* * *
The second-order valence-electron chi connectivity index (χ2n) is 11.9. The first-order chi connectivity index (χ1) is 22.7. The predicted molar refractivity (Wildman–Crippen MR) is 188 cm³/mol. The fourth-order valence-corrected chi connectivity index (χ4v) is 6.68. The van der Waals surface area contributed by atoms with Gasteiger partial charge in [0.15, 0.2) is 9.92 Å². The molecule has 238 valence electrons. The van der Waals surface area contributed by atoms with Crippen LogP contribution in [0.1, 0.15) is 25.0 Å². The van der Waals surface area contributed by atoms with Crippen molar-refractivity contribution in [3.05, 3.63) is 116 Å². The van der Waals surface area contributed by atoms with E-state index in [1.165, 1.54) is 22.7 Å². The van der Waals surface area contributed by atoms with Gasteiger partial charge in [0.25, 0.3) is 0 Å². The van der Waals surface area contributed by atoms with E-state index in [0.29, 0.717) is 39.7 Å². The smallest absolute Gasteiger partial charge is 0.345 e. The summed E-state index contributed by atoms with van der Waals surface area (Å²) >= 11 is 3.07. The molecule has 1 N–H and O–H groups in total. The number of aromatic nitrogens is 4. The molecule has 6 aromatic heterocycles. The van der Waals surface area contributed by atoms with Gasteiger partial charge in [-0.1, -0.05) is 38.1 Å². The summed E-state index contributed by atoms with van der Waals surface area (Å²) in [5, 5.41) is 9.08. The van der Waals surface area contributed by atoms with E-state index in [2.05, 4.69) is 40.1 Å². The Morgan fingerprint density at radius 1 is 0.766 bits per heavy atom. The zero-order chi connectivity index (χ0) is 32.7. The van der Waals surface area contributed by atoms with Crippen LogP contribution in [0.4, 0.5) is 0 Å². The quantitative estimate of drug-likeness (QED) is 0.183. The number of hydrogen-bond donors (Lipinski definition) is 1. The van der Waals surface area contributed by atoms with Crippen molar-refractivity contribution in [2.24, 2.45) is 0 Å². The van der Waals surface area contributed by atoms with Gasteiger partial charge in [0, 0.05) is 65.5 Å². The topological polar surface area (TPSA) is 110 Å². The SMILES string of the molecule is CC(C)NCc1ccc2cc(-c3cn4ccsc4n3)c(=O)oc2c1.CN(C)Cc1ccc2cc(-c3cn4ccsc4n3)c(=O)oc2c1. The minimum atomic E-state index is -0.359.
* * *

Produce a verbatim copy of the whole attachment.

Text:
The second-order valence-electron chi connectivity index (χ2n) is 11.9. The first-order chi connectivity index (χ1) is 22.7. The predicted molar refractivity (Wildman–Crippen MR) is 188 cm³/mol. The fourth-order valence-corrected chi connectivity index (χ4v) is 6.68. The van der Waals surface area contributed by atoms with Gasteiger partial charge in [0.15, 0.2) is 9.92 Å². The molecule has 238 valence electrons. The van der Waals surface area contributed by atoms with Crippen LogP contribution in [0.1, 0.15) is 25.0 Å². The van der Waals surface area contributed by atoms with Crippen molar-refractivity contribution in [3.05, 3.63) is 116 Å². The van der Waals surface area contributed by atoms with E-state index in [1.165, 1.54) is 22.7 Å². The van der Waals surface area contributed by atoms with Gasteiger partial charge in [0.25, 0.3) is 0 Å². The van der Waals surface area contributed by atoms with E-state index in [0.29, 0.717) is 39.7 Å². The smallest absolute Gasteiger partial charge is 0.345 e. The summed E-state index contributed by atoms with van der Waals surface area (Å²) >= 11 is 3.07. The molecule has 1 N–H and O–H groups in total. The number of aromatic nitrogens is 4. The molecule has 6 aromatic heterocycles. The van der Waals surface area contributed by atoms with Gasteiger partial charge in [-0.1, -0.05) is 38.1 Å². The summed E-state index contributed by atoms with van der Waals surface area (Å²) in [5, 5.41) is 9.08. The van der Waals surface area contributed by atoms with E-state index in [2.05, 4.69) is 40.1 Å². The Morgan fingerprint density at radius 1 is 0.766 bits per heavy atom. The zero-order chi connectivity index (χ0) is 32.7. The van der Waals surface area contributed by atoms with Crippen LogP contribution in [0.4, 0.5) is 0 Å². The quantitative estimate of drug-likeness (QED) is 0.183. The number of hydrogen-bond donors (Lipinski definition) is 1. The van der Waals surface area contributed by atoms with Crippen molar-refractivity contribution in [2.24, 2.45) is 0 Å². The van der Waals surface area contributed by atoms with Gasteiger partial charge in [0, 0.05) is 65.5 Å². The topological polar surface area (TPSA) is 110 Å². The SMILES string of the molecule is CC(C)NCc1ccc2cc(-c3cn4ccsc4n3)c(=O)oc2c1.CN(C)Cc1ccc2cc(-c3cn4ccsc4n3)c(=O)oc2c1. The minimum atomic E-state index is -0.359.